There are enough brilliant elements in Candidate for Crime for it to be ranked amongst the series’ greatest hits. So why, then, is this only a partly successful episode? Well my friends, it’s that pesky longer running time problem yet again…
Regular readers will know that a criticism I often have of the ‘longer’ episodes is that they’re only very rarely as well paced as ‘standard’ 75-minute episodes. Candidate suffers more than most. Running to 93 minutes, it’s miles too long. It could easily have lost 20 minutes without hurting the plot, packed as it is with scenes that are either tediously extended – or not necessary at all.
Not convinced? Then consider these:-
- The crime scene investigation in Hayward’s garage. It goes on for 9 minutes, most of which is merciless padding
- Columbo at the dentist being lectured about negative profiling of Italians in the media. The scene goes nowhere slowly
- Columbo’s interview with Hayward at his campaign office is interminably long, with the Lieutenant taking eons to make his (absolutely inconclusive) points
- Columbo’s car being pulled over for an inspection by traffic cops, revealing a litany of problems. It’s quite funny, but no one would miss it if it wasn’t there. The scene even ends with comedy music, for Pete’s sake!
- The Lieutenant takes an AAAAAGE to pay his car repair bill, endlessly searching his pockets for items
- The drawn-out chat with Hayward and Columbo at Hayward’s home prior to him shooting his poolside video is minutes longer than it need be
There are other examples, too, but you get the picture. There’s an awful lot of filler here which prevents Candidate from reaching its full potential. I’m aware there are two schools of thought on these longer episodes. Some enjoy simply spending quality time with Columbo and learning more of his eccentricities. I’m all for that if there’s a pay-off or if it’s funny and charming. If not, then I’m champing at the bit.
“There’s an awful lot of filler which prevents Candidate for Crime from reaching its full potential.”
It’s not just me who thinks this way, either. Peter Falk, Steven Bochco and critic Mark Dawidziak have all rued how longer running times have negatively impacted otherwise classic episodes. It’s a great pity here because Candidate starts and finishes terrifically, surprising us with Columbo’s early cameo and stunning us with Hayward’s downfall – the latter undoubtedly one of the show’s greatest ever reveals. If only the whole episode was as perfectly paced.
All that said, there are enough gems hidden in the script to keep the viewer keen. Notably there are some rib-tickling conversations between Hayward and Columbo, as well there should be given the amount of screen-time they share.
Doubtless for padding purposes, the Lieutenant takes longer than ever to explain himself to hayward. There are so many lost threads, asides and pocket searches that an impatient person would be shaking Columbo by the lapels in frustration. The writers do well to make light of this, with Hayward pleasantly stating. “You’re a very nice man, I like you very much. But I’d hate to have to depend on you if I was in a hurry.”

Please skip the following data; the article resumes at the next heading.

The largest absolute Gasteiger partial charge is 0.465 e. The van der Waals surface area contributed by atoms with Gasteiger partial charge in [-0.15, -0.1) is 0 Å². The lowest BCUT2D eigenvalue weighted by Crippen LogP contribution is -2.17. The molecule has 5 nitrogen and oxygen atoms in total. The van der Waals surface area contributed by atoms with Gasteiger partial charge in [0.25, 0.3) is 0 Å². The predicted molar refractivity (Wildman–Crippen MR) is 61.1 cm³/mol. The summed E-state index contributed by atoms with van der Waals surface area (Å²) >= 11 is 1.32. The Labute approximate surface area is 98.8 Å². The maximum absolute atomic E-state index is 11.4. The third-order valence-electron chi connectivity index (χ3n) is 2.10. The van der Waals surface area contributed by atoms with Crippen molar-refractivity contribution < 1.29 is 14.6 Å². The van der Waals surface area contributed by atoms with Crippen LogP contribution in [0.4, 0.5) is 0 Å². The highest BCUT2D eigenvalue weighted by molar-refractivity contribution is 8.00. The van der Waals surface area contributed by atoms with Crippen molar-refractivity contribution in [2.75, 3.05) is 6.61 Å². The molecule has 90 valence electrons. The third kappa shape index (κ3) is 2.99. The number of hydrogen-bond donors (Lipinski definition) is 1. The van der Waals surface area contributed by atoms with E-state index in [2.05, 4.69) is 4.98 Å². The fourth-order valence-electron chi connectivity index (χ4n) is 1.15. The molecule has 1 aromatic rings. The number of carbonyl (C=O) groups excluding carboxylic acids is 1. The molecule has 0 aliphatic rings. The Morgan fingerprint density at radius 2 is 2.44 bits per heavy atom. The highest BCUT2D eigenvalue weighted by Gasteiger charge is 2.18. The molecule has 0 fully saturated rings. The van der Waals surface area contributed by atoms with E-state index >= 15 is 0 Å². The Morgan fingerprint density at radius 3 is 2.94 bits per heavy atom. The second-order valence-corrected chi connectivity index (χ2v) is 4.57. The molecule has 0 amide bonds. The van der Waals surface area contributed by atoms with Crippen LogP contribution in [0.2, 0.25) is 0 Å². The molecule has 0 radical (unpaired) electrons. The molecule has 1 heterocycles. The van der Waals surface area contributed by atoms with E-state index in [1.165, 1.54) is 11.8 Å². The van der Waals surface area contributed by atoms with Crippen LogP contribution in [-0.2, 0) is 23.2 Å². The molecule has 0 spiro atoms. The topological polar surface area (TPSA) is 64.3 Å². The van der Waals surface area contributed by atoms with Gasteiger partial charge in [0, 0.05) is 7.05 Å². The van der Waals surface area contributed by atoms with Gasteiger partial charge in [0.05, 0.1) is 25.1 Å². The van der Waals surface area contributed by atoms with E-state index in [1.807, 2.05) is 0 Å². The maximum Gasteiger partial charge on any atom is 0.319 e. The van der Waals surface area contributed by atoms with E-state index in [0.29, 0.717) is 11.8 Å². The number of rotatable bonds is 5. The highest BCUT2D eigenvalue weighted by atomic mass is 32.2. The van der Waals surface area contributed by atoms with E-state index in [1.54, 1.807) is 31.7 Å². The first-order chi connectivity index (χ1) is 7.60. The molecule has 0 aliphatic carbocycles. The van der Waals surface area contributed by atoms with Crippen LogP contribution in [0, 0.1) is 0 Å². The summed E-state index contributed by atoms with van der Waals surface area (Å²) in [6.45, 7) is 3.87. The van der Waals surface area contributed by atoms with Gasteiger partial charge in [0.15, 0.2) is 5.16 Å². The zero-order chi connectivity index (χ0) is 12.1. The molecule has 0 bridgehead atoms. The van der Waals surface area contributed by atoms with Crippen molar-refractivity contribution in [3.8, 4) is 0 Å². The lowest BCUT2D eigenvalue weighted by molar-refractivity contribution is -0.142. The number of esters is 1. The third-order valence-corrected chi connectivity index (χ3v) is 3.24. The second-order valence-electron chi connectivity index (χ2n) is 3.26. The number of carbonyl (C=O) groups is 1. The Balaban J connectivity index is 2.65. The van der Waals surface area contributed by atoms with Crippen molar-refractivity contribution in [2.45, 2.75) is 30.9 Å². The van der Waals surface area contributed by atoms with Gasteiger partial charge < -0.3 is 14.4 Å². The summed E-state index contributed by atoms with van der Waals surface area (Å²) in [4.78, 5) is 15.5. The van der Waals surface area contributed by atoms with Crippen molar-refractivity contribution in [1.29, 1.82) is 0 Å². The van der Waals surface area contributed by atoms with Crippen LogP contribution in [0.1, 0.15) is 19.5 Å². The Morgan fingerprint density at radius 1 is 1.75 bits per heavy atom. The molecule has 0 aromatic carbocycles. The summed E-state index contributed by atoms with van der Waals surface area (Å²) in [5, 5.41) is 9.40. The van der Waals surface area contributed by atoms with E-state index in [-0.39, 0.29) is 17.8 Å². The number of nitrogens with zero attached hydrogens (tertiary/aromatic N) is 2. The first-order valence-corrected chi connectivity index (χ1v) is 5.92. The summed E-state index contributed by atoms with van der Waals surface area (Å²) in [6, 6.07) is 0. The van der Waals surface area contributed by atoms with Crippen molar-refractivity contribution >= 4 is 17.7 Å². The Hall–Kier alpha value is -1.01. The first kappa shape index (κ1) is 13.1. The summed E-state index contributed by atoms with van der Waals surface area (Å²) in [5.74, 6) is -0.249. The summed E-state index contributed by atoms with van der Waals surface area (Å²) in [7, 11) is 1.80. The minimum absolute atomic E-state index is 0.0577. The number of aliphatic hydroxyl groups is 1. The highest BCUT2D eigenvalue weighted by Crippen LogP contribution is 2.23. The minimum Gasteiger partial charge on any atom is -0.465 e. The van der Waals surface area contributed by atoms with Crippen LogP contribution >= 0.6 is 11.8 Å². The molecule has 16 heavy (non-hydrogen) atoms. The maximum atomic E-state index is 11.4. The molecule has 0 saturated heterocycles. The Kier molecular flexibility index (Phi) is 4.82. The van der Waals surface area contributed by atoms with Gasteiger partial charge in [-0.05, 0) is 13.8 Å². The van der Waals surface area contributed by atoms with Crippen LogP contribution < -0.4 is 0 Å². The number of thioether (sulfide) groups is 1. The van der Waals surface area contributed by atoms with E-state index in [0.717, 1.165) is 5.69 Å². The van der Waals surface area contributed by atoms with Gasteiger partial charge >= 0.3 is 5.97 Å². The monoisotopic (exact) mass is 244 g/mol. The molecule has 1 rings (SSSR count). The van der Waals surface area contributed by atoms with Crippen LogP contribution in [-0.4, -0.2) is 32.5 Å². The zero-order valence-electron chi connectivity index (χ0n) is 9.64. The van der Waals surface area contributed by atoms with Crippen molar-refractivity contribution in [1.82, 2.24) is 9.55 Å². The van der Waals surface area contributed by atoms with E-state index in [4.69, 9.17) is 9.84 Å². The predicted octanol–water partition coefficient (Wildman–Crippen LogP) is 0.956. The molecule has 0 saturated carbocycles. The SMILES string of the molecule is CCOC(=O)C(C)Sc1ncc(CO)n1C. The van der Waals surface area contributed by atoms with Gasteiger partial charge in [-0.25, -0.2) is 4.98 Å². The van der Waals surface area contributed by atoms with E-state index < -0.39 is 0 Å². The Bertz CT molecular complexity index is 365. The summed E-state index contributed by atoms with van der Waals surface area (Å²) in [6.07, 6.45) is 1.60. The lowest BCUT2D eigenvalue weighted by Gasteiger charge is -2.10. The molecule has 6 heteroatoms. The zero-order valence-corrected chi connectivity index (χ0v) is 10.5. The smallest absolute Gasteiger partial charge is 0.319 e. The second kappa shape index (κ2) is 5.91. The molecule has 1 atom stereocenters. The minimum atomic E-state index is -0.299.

In the build up to Hayward sending Columbo off to his tailor, there’s also a heart-lifting exchange about the state of Columbo’s appearance. “Why, Lieutenant, are you considering a change of wardrobe?” Hayward asks innocently. “Oh, no, no,” replies Columbo. “Every once in a while I think about getting a new coat, but there’s no rush on that, sir. There’s still a lot of wear in this fellow.” Yes, approximately 30 years’ worth as it turned out!
I rather like Jackie Cooper in this. His Nelson Hayward is not as smooth as Jack Cassidy or as threatening as Robert Culp, but he presents a believable mix of charm, hardheadedness, untrustworthiness and insincerity.
I also find his character nicely intriguing. Clearly he’s out of love with wife, Vicky, who’s sunk into borderline alcoholism as she struggles to cope with his disinterest. But how genuine are his affections for Linda? Hayward’s willing to kill his successful campaign manager to keep her around: a pretty big commitment. Does he love her, or is he simply enjoying carnal delights? It’s a topic that would’ve warranted further exploration, as it would have fleshed out Hayward’s motive.
Speaking of Hayward’s love rivals, how good is Joanne Linville as the embattled Vicky? I say very good. There’s a sadness about her that is sensitively portrayed, despite the litres of scotch her character swigs throughout. Vicky has the measure of Nelson and could doom his political hopes, but she’s desperate for his love at the same time. She’s a fascinating study.
By contrast, Tisha Sterling’s Linda is far less interesting. In fact it’s hard to see what Hayward finds so alluring about her that he’d risk his marriage and political ambitions for. It suggests that there’s more going on than we know, but the script doesn’t go there. Another missed opportunity.
When considering the script I can’t help but wonder if too many cooks were involved. There are five credited story contributors. What level of involvement each had is unknown, but it feels like they may have unwittingly tied each other up in knots – doubtless as a result of having to extend scenes or add new ones to bump up the running time.